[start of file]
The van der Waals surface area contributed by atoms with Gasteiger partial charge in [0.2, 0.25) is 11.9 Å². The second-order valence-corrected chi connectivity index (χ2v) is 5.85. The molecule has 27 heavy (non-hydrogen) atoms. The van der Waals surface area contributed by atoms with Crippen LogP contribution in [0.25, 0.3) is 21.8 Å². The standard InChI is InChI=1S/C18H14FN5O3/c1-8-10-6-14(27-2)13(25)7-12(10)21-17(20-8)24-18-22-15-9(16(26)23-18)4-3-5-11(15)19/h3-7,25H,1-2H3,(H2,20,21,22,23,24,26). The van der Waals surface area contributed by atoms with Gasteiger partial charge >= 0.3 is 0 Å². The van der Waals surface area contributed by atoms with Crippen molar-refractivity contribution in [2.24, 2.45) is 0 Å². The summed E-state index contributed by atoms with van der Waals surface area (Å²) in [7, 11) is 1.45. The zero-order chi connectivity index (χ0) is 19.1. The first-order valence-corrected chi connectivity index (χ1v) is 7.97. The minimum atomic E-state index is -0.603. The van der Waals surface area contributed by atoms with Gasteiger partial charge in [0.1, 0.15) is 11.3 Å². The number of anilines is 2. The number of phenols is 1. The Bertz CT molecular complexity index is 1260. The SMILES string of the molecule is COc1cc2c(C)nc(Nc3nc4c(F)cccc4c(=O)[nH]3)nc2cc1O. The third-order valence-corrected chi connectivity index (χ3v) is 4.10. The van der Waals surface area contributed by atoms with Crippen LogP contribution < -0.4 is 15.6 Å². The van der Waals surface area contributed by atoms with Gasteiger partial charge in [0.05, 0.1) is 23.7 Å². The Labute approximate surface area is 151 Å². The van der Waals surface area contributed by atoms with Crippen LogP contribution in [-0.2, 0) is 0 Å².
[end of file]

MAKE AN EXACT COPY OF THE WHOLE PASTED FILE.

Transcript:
The van der Waals surface area contributed by atoms with Gasteiger partial charge in [0.2, 0.25) is 11.9 Å². The second-order valence-corrected chi connectivity index (χ2v) is 5.85. The molecule has 27 heavy (non-hydrogen) atoms. The van der Waals surface area contributed by atoms with Crippen LogP contribution in [0.25, 0.3) is 21.8 Å². The standard InChI is InChI=1S/C18H14FN5O3/c1-8-10-6-14(27-2)13(25)7-12(10)21-17(20-8)24-18-22-15-9(16(26)23-18)4-3-5-11(15)19/h3-7,25H,1-2H3,(H2,20,21,22,23,24,26). The van der Waals surface area contributed by atoms with Gasteiger partial charge >= 0.3 is 0 Å². The van der Waals surface area contributed by atoms with Crippen molar-refractivity contribution in [2.24, 2.45) is 0 Å². The summed E-state index contributed by atoms with van der Waals surface area (Å²) in [7, 11) is 1.45. The zero-order chi connectivity index (χ0) is 19.1. The first-order valence-corrected chi connectivity index (χ1v) is 7.97. The minimum atomic E-state index is -0.603. The van der Waals surface area contributed by atoms with Gasteiger partial charge in [0.1, 0.15) is 11.3 Å². The number of anilines is 2. The number of phenols is 1. The Bertz CT molecular complexity index is 1260. The SMILES string of the molecule is COc1cc2c(C)nc(Nc3nc4c(F)cccc4c(=O)[nH]3)nc2cc1O. The third-order valence-corrected chi connectivity index (χ3v) is 4.10. The van der Waals surface area contributed by atoms with Crippen LogP contribution < -0.4 is 15.6 Å². The van der Waals surface area contributed by atoms with Gasteiger partial charge in [0.05, 0.1) is 23.7 Å². The Labute approximate surface area is 151 Å². The van der Waals surface area contributed by atoms with Crippen LogP contribution in [-0.2, 0) is 0 Å².